To recharge your RV in most cases, you would need to have valves installed. Usually the RV air conditioner is hermetically sealed. That means you have to break the seal in order to recharge it., That can be costly and if the technician doesn’t know what they are doing, you may have to replace the unit

Put Freon in RV Rooftop Air Conditioner

When you are putting freon in your RV’s AC you need to be careful. It is not a job for those who do not have patience and are not careful when they work. You have to be careful because there are a lot of fragile parts inside.

The ports you need to use are usually located on the side with the largest copper tubing. Attach the manifold gauge to the suction side of the unit, this is the large copper tubing.

Turn the air conditioner on by putting it on the lowest setting possible. Read the gauge to make sure you need to top up or recharge. Once you see that it does, attach the coolant container to the suction tubing and open it up.

It should only take about 1 minute to fill your RV’s coolant chamber. For best results, you may want a professional mechanic to handle the process.

Tip #4: if you are not mechanically inclined then it is not recommended that you handle this issue yourself. Take it to a professional mechanic who has the experience and knowledge to do a good job.

RV Air Conditioner Recharge Kit

It is possible to get a RV recharge kit. That is if you want to do it yourself and save a little money. Inside these kits you should have a valve, a hose and several cans of coolant. The hose is easy to use and should attach to the AC port with a click of the handle.

On the hose is the AC pressure gauge. This gauge will let you know if your AC unit is full, needs topping up or needs to be recharged. Once you learn the AC coolant level then you know how much coolant you should put in the chamber.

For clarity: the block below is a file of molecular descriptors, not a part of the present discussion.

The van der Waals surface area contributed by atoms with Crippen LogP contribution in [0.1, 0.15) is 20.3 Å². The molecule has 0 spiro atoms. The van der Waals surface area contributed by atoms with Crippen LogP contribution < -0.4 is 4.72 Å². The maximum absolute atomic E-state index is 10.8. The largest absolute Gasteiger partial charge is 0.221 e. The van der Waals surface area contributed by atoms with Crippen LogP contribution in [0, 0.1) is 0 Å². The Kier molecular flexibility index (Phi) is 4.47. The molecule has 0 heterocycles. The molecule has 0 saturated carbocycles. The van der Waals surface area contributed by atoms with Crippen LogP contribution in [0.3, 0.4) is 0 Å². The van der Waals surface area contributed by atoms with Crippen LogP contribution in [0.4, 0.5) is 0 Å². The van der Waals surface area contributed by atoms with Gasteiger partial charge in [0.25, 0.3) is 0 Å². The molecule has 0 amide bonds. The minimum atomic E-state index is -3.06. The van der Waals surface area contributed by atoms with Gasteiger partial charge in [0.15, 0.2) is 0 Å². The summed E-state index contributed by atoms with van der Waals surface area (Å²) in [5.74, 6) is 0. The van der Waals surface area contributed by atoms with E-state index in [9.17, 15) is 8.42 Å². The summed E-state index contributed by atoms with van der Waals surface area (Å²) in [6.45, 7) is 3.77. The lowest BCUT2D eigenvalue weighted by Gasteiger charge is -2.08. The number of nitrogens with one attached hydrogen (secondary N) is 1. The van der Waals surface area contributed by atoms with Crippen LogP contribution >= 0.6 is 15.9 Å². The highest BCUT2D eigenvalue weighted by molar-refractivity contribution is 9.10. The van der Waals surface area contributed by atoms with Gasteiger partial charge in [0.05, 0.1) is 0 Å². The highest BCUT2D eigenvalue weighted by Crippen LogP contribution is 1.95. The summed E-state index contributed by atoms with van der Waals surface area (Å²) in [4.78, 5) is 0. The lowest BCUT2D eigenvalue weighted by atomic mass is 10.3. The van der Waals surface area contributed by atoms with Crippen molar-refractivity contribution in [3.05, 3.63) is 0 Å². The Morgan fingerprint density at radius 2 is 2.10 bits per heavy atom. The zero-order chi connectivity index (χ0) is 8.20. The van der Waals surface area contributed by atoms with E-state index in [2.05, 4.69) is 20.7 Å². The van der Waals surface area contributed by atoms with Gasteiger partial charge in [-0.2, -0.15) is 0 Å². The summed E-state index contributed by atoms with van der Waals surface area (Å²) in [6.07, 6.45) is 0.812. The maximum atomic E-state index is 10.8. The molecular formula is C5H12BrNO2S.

Make sure you hook the hose and gauge to the correct valve or you will not get an accurate reading. If you do not find any ports on your RV AC unit, then that means it was not designed to be recharged.

When you are in this situation, you will have to think about replacing the unit with a new one.

Tip #5: before you rush out and buy your AC recharge kit, make sure you know your RV’s make, model, engine and location. Different RVs have different levels of charges needed to fill up the unit.

RV Air Conditioner Freon Type

Most RVs come with sealed Ac units. That means that the coolant inside is designed to last the lifetime of the AC unit. This is not always going to be the case because things happen and leaks develop,

When you are going to add or replace the freon inside your RV AC unit, you will want to use freon R-22. The good news is that this freon is common. The bad news is that there are strict regulations governing its handling.

You need one of 3 licenses to buy and handle R-22 coolant. In brief, here are those licenses:

  • Certified Refrigerant Technicians approved by the E.P.A.
  • A buyer of refrigerant for resale to a Certified Refrigerant Technician
  • Automotive Certified Refrigerant Technicians approved by the E.P.A.